The wind blew cold last night, colder than it has all season. This morning my Edenic world lies frozen and quiet; my beautiful Smoky Mountains adorned in powdered wigs worthy of the Crown’s Barristers and set against a backdrop of the purest azure skies.
A winter’s storm stops life in the mountains. There will be no descent from my secluded perch set high above the valley; my driveway is a sheet of ice disguised under a crisp white blanket of snow. I can see down through the trees that the switchback, the only egress to the county road far below is equally as treacherously coated and impossible to transgress. The weathergirl on the local news is predicting that we will not see defrosting temperatures for several more days, so I am here, in a glorious voluntary exile.
I am prepared, as one must be when you live atop of a steep grade. There is food, emergency heat, backup power, gas for the grill, if needed, and I even stocked up on movies and wine. Two days ago as the weather approached, I drove three counties over and picked up a friend to keep me company and share the isolation of this snow-in. It is a pleasure, even in these early hours where the sun is not yet fully present, to hear the rhythmic slumber of another person in this house accustomed to only myself and my dog.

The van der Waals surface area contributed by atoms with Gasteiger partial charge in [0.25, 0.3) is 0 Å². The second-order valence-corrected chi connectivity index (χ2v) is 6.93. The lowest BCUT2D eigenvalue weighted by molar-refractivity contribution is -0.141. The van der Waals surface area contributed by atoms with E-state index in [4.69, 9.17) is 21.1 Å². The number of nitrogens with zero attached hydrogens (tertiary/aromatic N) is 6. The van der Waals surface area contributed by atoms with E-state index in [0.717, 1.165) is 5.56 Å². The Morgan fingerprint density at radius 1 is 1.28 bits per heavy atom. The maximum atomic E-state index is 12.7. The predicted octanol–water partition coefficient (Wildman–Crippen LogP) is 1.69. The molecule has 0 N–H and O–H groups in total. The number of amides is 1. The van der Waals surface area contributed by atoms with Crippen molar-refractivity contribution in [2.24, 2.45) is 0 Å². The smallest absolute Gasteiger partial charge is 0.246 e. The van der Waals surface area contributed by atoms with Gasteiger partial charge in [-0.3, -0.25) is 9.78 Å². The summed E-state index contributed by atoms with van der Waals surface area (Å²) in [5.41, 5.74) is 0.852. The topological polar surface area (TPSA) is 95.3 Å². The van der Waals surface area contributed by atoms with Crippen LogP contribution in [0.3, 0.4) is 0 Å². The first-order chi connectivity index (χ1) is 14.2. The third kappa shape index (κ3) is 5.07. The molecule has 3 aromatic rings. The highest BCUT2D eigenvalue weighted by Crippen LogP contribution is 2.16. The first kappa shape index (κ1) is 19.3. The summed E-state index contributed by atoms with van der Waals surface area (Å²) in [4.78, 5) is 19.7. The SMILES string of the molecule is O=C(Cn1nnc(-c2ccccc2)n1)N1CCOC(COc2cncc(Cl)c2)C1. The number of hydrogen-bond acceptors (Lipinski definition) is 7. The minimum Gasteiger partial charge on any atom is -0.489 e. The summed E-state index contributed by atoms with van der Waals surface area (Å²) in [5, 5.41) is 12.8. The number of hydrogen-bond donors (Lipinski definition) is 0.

I know she will rise soon and much to my consternation, her first chore will be to brave the below zero temperatures to inhale the perilous vapors of her Marlboro reds. My dog will, of course, want to go smoke, too, but his duration will be less than a full minute before the icy deck will become too uncomfortable for his paws. The door will open and they both will step out, and the door will open again so that Sebastian can race the stairs to the warmth and comfort of his bed beneath my desk.
Yes, my ever-changing environment is frozen and still. The forest and valley that continually please my eyes in the kaleidoscopic emeralds of spring, shadowed canopies of summer, and the Joseph’s Coat of autumn is now whitewashed in crystalline precipitation. In the distance, the four-lane is deserted, as schools, the government and most businesses have either closed for the day or will abide a necessary tardiness from their attendees. The mountains and the valley are frozen; frozen both in temperature and from the inertia of motionlessness. There are no cars scurrying to meet its driver’s deadline, no trucks en route to scheduled deliveries and no tractors laboring in the fields, even the livestock of farms that surround my little peak are silent, nestled in the warmth and security of their barn.
Wintertime can be harsh, but I am blessed to live in such a beautiful place; I see the cold and snow as nothing more than the depth of color on a master’s canvas, a suggested emotion guised in a poet’s stanza, the subtle diminished 7th tones in Nature’s grand symphony and yet one more muse for my writing.
Good morning world.